FUSE Fact Friday will highlight some of the key takeaways from the 2011 conference, including inspirational quotes, main themes and more. Each week, we'll dive in to our 2011 executive summary and remember some of our favorite presentations and moments from last year. Today's FFF Fact is:

"be relentless with details." 

Ian Schrager speaks with attendees at Fuse 2011
Last year at Fuse, keynote Ian Schrager spoke about why brand and design are so critical for the future of the hospitality industry. Schrager has been a trailblazer in the boutique-hotel movement, offering unique, well-designed experiences rather than just a place to sleep. In this 2001 feature for The New York Times, Schrager was quoted as saying, ''I don't sell sleep, I sell magic.''

Amongst all of his stories of creatively reinventing the hotel business, perhaps one of the best anecdotes of his session at Fuse came from a story about creating his very first hotel, Morgans on Madison and 38th Street in New York. Schrager said "every detail is a matter of life and death for me, because I never know which one is going to matter." In this case, when faced with a bus stop located in front of Morgans that lead to crowds in front of the doors, he relentlessly chased down the city until he was able to get the location altered. Even a detail as small as crowding in front of the doors, or a yellow line on the curb, could lead to a less well designed experience for visitors to the hotel.

To find out more about this year's FUSE, coming up in Chicago on April 18-20, and the stories you can hear there visit the webpage. Plus, join us on Twitter, Facebook or LinkedIn to begin networking with the FUSE community now.
"Simple and engaging ways to bring your brand to life."

Kim ChisholmVP of Marketing, Mrs Meyers and Caldrea

This one will be good.

If you look at the conference schedule, it appears she'll be competing with Kellogg's, Frito-Lay and R/GA during the 3:45 track at the FUSE Conference. My money is on Kim getting the largest head count, though. Just saying. Nothing against the others, as they do appear to be solid competition.

Anyone taking bets?

Here's why I'm willing to put cash on the barrel. 

I had a discussion with Kim a couple weeks ago, and we couldn't stop talking about the interesting ways people were using Pinterest (if you haven't been pinning, I have to askwhat have you been doing with your life?). Later, when the conversation got serious, she referenced Agile Development as a way of working in a marketing department. If you haven't heard about it, here are some of the principles from Wiki:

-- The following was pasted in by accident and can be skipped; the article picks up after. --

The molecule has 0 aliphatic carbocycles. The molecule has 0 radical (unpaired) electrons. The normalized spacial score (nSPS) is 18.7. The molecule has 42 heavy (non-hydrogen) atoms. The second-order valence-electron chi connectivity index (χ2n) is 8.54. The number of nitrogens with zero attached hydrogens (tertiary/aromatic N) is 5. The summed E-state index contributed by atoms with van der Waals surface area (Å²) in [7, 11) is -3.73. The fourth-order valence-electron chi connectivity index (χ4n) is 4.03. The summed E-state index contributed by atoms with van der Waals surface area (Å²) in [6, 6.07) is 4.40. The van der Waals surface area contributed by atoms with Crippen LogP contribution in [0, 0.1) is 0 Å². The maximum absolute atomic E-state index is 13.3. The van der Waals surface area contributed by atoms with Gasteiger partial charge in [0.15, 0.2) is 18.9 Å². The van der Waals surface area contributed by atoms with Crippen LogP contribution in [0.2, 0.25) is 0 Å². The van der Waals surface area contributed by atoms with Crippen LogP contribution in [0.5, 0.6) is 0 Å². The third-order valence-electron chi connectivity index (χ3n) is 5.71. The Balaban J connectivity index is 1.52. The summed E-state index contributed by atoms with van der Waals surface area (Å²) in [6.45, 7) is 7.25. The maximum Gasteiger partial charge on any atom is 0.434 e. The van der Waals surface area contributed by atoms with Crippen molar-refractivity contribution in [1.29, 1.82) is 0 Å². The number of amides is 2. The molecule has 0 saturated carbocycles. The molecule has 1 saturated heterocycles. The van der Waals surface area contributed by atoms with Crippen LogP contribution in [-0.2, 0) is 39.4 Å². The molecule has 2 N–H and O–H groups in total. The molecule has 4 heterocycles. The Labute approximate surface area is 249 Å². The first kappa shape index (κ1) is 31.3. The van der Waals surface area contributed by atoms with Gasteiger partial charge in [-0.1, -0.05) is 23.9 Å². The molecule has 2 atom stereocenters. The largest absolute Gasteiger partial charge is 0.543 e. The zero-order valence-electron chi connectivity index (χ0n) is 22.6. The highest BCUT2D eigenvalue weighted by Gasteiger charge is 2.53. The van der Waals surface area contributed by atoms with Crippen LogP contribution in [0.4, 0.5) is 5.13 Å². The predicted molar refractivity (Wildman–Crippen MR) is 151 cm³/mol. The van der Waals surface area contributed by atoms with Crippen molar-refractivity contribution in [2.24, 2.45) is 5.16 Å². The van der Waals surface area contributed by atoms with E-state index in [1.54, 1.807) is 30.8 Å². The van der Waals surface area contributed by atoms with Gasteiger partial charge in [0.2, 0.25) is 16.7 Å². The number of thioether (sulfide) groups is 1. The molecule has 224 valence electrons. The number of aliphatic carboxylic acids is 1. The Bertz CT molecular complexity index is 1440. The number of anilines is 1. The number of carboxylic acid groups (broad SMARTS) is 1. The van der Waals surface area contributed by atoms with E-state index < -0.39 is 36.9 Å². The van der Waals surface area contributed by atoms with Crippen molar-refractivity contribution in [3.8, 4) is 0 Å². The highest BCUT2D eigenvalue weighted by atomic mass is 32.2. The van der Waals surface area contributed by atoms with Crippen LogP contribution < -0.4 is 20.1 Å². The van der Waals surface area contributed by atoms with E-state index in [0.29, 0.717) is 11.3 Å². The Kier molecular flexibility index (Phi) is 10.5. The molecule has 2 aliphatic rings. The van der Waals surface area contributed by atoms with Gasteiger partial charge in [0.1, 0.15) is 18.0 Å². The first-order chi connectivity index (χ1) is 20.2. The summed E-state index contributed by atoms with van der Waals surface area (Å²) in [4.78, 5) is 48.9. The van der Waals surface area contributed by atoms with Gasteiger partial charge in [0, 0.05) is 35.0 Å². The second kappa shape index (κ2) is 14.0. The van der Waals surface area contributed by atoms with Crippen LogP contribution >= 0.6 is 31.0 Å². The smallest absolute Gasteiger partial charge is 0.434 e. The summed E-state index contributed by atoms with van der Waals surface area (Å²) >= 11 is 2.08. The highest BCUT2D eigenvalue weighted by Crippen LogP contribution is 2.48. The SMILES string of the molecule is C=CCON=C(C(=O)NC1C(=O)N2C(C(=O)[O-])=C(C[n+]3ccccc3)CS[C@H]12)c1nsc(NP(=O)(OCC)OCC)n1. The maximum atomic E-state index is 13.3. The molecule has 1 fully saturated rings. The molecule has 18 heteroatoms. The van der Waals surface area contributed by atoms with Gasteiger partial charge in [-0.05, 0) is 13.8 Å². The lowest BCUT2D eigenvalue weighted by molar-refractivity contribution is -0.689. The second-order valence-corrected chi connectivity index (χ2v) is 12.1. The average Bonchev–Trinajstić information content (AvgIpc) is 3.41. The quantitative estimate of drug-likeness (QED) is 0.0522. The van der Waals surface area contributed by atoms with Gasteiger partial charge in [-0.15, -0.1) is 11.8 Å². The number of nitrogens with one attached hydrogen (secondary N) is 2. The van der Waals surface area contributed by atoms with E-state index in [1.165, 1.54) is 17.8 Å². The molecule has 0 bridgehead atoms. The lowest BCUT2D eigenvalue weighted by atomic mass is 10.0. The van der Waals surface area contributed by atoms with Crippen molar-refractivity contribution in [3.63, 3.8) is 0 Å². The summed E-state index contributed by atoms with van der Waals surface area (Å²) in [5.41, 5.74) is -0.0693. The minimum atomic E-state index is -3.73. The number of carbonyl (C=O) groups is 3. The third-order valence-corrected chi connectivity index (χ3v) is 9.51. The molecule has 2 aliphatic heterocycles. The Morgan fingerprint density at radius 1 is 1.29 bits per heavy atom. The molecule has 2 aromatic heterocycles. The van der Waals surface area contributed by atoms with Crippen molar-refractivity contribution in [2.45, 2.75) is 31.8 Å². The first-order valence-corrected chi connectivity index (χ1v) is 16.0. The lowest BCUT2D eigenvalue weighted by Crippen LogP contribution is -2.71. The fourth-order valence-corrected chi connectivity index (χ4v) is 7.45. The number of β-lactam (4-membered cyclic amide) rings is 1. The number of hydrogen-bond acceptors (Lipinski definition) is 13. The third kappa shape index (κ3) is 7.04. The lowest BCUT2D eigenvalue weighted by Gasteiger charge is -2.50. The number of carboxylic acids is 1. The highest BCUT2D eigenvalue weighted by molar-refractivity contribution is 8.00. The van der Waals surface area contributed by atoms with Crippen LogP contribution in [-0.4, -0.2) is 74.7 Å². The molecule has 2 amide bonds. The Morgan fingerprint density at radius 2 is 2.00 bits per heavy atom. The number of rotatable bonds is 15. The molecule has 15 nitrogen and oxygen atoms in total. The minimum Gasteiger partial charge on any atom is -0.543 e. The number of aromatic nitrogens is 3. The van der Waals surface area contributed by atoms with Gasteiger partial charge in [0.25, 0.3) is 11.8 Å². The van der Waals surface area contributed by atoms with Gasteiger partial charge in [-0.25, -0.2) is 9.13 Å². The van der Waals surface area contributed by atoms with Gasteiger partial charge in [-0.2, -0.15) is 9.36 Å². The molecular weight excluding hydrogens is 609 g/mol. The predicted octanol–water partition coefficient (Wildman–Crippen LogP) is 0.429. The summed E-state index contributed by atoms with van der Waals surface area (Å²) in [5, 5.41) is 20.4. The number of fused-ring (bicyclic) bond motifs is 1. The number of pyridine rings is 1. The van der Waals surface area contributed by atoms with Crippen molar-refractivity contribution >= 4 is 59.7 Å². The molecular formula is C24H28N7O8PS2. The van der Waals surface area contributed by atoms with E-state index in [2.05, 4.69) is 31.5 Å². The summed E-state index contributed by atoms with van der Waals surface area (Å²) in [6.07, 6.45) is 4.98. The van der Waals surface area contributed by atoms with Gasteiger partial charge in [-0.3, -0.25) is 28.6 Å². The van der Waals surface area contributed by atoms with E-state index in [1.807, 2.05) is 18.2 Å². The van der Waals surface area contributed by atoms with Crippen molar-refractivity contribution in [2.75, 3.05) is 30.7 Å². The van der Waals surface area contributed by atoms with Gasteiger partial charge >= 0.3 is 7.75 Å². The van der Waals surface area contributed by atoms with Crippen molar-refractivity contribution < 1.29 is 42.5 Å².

Individuals and interactions over processes and tools;
Working software over comprehensive documentation;
Customer collaboration over contract negotiation; and
Responding to change over following a plan.

Anyone that speaks to the inner-workings of an organization's design culture is likely going to be keeping the front row seats warm. Culture is the core of any successful organization. And from what we've heard on the streets (grocery aisles?) of Minneapolis, the Mrs. Meyers / Caldrea culture is one to be admired. 

So, while her topic seems to speak to the outward efforts of these brands, I am certain there will be a good bit on how to this culture has come to life.

If you're willing to bet, contact me.

For the past 15 years, FUSE has been the industry's conference of choice for inspiration, information, and connections because of the smart, generous, and passionate people who make sure of it. The ideas and feedback of the industry have helped shape what is certain to be the best FUSE yet.

The relationship between design and brand has never been more profoundly important than it is right now. Come to FUSE and explore how and why. It's your opportunity to achieve more. Download the FUSE brochure to see the full agenda 

12 Reasons Why You Can't Miss FUSE 2012's Dimensions of Magical
1. Find out why collaboration among all design disciplines is the way of the future from Coca-Cola's Head of Design, Vince Voran.

 2. Jonah Lehrer, Author of How We Decide & Imagine, demonstrates that creativity is not a single "gift" possessed by the lucky few.

3. Design Leadership Symposium. These sessions showcase how you can be a more inspiring leader and more strategic partner to the business. Hear from Sterling Brands, Bayer Consumer Health, Citric Systems, Merck Global Creative Studios, Kraft Foods, and The Kaospilots.

4. Sheen Iyengar, Author, The Art of Choosing shines a bright light on the many different facets of choice, exposing it in all its mystery, complexity and compelling beauty.

5. World renowned digital storyteller Joe Sabia on telling stories that don't suck.

6. PROOF: Insights, Trends & Innovation comes back to FUSE as a symposium and includes case studies from: Mars, Stylus, IDEO, Pearlfisher, Dupius, Sherman Williams, and Puma Retail AG.

7. Full day workshop on creativity and innovation at the Art Institute of Chicago provides inspiration and learning.

8. FUSE 3D: Industrial & Structural Design. Translate brand connection through form - Justin Coble, Industrial Design Manager, Mars Chocolate North America talk about how Mars has driven brand connection in its seasonal business through form.